Solution:  Readers who’ve followed the previous example will realise that the first equation is that of a circle while the second is that of a straight line which is the perpendicular bisector of 4 and 8, i.e., from the second equation, we know that z is of the form z = 6 + xi.

Using this in the first equation, we get

\[\left| {\frac{{ - 6 + xi}}{{6 + (x - 8)i}}} \right| = \frac{5}{3}\]

  \[\begin{array}{l} \Rightarrow  9({6^2} + {x^2}) = 25\left( {{6^2} + {{(x - 8)}^2}} \right) = 25(100 + {x^2} - 16x)\\ \Rightarrow  16{x^2} - 400x + 2176 = 0\\ \Rightarrow  {x^2} - 25x + 136 = 0\\ \Rightarrow  (x - 8)(x - 17) = 0\\ \Rightarrow  x = 8\,\,\,\,\,{\rm{or}}\,\,\,\,17\end{array}\]

Thus, \(z = 6 + 8i\,\,\,{\rm{or}}\,\,\,6 + 17i\)

Example-  23

If the points \({z_1},{z_2},.........{z_n}\) all lie on the same side of a line passing through the origin, show that the points \(\begin{align}\frac{1}{{{z_1}}},\frac{1}{{{z_2}}},......,\frac{1}{{{z_n}}}\end{align}\)  also lie on the same side of another line passing through the origin.

Solution: Let the given line be

\[az + \bar a\,\bar z = 0\]

All the points \({z_i}\) lie on the same side of this line, i.e.,

\[a{{z}_{i}}+\bar{a}\,{{\bar{z}}_{i}}>0\ \forall \;i \; or \; <0 \forall \;i\]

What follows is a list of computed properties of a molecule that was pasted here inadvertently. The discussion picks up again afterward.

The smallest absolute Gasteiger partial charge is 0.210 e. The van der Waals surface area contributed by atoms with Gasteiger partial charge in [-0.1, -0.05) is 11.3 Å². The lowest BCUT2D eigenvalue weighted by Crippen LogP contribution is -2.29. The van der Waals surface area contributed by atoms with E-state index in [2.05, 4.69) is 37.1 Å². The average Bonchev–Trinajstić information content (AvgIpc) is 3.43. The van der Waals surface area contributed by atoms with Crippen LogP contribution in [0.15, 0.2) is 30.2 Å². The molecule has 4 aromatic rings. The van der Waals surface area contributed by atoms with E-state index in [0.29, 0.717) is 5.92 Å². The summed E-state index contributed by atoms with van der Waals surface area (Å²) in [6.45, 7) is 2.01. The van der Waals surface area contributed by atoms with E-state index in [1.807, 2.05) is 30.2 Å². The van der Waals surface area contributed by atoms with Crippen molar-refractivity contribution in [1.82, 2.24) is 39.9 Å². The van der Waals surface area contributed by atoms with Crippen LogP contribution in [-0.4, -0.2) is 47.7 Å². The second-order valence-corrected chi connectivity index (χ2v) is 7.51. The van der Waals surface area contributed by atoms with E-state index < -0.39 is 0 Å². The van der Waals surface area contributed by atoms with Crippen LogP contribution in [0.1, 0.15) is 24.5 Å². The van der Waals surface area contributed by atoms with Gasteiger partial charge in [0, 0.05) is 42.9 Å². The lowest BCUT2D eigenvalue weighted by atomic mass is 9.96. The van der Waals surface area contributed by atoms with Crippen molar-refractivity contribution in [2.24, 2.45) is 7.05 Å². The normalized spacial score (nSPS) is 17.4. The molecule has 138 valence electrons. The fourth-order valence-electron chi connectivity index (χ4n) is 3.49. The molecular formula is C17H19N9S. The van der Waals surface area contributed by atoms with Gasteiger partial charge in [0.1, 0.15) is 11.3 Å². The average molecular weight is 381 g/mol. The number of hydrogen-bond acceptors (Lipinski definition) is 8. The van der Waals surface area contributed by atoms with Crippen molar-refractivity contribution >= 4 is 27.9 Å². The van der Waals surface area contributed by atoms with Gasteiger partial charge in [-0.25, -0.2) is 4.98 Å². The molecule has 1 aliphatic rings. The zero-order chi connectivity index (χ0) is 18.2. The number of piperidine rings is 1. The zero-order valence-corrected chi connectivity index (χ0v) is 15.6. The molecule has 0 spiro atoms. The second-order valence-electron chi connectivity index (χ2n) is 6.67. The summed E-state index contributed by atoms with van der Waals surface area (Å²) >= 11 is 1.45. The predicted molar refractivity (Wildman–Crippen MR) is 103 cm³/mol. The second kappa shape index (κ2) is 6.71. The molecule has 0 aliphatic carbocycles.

Dividing by \(|{z_i}{|^2} = {z_i}{\bar z_i}\)  on both sides of the inequality,   we obtain

\(\begin{align}\frac{a}{{{{\bar{z}}}_{i}}}+\frac{{\bar{a}}}{{{z}_{i}}}>0\end{align}\)  vi  or    <0 vi

\(\begin{align}\Rightarrow  \bar{a}\left( \frac{1}{{{z}_{i}}} \right)+a\overline{\left( \frac{1}{{{z}_{i}}} \right)}>0\end{align}\)  vi or <0  vi

All the \({z_i}'s\) lie on the same side of the line \(\bar az + a\bar z = 0\)

 Example- 24

Evaluate \(\begin{align}\sum\limits_{p = 1}^{32} {(3p + 2)} {\left( {\sum\limits_{q = 1}^{10} {\left( {\sin \frac{{2q\pi }}{{11}} - i\cos \frac{{2q\pi }}{{11}}} \right)} } \right)^p}\end{align}\)

Solution: Although the expression is enormous, the alert reader will quickly realise that this expression can be expressed in terms of the eleventh roots of unity.

\[\begin{align}{}\left( {\sin \frac{{2q\pi }}{{11}} - i\cos \frac{{2q\pi }}{{11}}} \right) =  - i\left( {\cos \frac{{2q\pi }}{{11}} + i\sin \frac{{2q\pi }}{{11}}} \right)  \end{align}\]

 \[ =  - i{\alpha ^q}{\rm{\; where\; }}\alpha  = \cos \frac{{2\pi }}{{11}} + i\sin \frac{{2\pi }}{{11}}= {e^{i2\pi /11}}\]

Thus,

  \[\begin{align}&\sum\limits_{q = 1}^{10} {\left( {\sin \frac{{2q\pi }}{{11}} - i\cos \frac{{2q\pi }}{{11}}} \right)}  = \sum\limits_{q = 1}^{10} {( - i{\alpha ^q})} \\ &\qquad\qquad\qquad\qquad\qquad\quad\;\;\;=  - i\sum\limits_{q - 1}^{10} {{\alpha ^q}} \\ &\qquad\qquad\qquad\qquad\qquad\quad\;\;\;=  - i \times  - 1 \left( {1 + \alpha  + ...{\alpha ^{10}} = 0} \right)\\ &\qquad\qquad\qquad\qquad\qquad\quad\;\;\;= i\end{align}\]

The given expression reduces to

\[\begin{array}{l}S = \sum\limits_{p = 1}^{32} {(3p + 2){i^p}} \\ = 3\sum\limits_{P = 1}^{32} {p{i^P} + 2\sum\limits_{P = 1}^{32} {{i^P}} } \end{array}\]

\(\sum\limits_{P = 1}^{32} {{i^P}} \) is obviously 0. Therefore

\[\begin{array}{l}S = 3\,[(i - 2 - 3i + 4) + (5i - 6 - 7i + 8) + ... - 31\,i + 32]\\\,\,\,\, = 3\,[( - 2i + 2) + ( - 2i + 2) + ...( - 2\,i + 2]\\\,\,\, = 3 \times 8 \times 2(1 - i)\\\,\, = 48\,(1 - i)\end{array}\]